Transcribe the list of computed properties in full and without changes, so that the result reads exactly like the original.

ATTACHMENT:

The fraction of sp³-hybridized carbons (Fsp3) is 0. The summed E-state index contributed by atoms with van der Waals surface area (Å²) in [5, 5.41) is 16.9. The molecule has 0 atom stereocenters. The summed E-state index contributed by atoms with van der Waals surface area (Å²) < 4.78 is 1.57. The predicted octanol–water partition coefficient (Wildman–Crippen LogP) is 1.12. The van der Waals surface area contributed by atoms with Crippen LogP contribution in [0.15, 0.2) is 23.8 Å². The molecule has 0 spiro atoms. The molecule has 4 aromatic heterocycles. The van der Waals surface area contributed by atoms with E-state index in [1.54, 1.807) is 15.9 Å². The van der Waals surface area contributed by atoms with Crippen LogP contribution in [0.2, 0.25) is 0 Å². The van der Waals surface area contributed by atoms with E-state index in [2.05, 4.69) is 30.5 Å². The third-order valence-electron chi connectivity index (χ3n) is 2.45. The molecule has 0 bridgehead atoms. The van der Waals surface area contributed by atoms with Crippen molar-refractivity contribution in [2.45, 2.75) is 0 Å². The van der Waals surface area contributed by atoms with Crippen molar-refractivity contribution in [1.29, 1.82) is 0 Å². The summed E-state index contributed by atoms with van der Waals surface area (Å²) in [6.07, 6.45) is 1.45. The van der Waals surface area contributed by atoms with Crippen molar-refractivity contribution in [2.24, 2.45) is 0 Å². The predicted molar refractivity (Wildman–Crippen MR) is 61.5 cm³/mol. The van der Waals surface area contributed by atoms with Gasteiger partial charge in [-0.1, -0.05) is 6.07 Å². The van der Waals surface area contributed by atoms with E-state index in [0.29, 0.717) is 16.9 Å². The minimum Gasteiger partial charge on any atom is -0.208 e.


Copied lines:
The fraction of sp³-hybridized carbons (Fsp3) is 0. The summed E-state index contributed by atoms with van der Waals surface area (Å²) in [5, 5.41) is 16.9. The molecule has 0 atom stereocenters. The summed E-state index contributed by atoms with van der Waals surface area (Å²) < 4.78 is 1.57. The predicted octanol–water partition coefficient (Wildman–Crippen LogP) is 1.12. The van der Waals surface area contributed by atoms with Crippen LogP contribution in [0.15, 0.2) is 23.8 Å². The molecule has 0 spiro atoms. The molecule has 4 aromatic heterocycles. The van der Waals surface area contributed by atoms with E-state index in [1.54, 1.807) is 15.9 Å². The van der Waals surface area contributed by atoms with Crippen LogP contribution in [0.2, 0.25) is 0 Å². The van der Waals surface area contributed by atoms with E-state index in [2.05, 4.69) is 30.5 Å². The third-order valence-electron chi connectivity index (χ3n) is 2.45. The molecule has 0 bridgehead atoms. The van der Waals surface area contributed by atoms with Crippen molar-refractivity contribution in [2.45, 2.75) is 0 Å². The van der Waals surface area contributed by atoms with Crippen molar-refractivity contribution in [1.29, 1.82) is 0 Å². The summed E-state index contributed by atoms with van der Waals surface area (Å²) in [6.07, 6.45) is 1.45. The van der Waals surface area contributed by atoms with Crippen molar-refractivity contribution in [2.24, 2.45) is 0 Å². The predicted molar refractivity (Wildman–Crippen MR) is 61.5 cm³/mol. The van der Waals surface area contributed by atoms with Gasteiger partial charge in [-0.1, -0.05) is 6.07 Å². The van der Waals surface area contributed by atoms with E-state index in [0.29, 0.717) is 16.9 Å². The minimum Gasteiger partial charge on any atom is -0.208 e.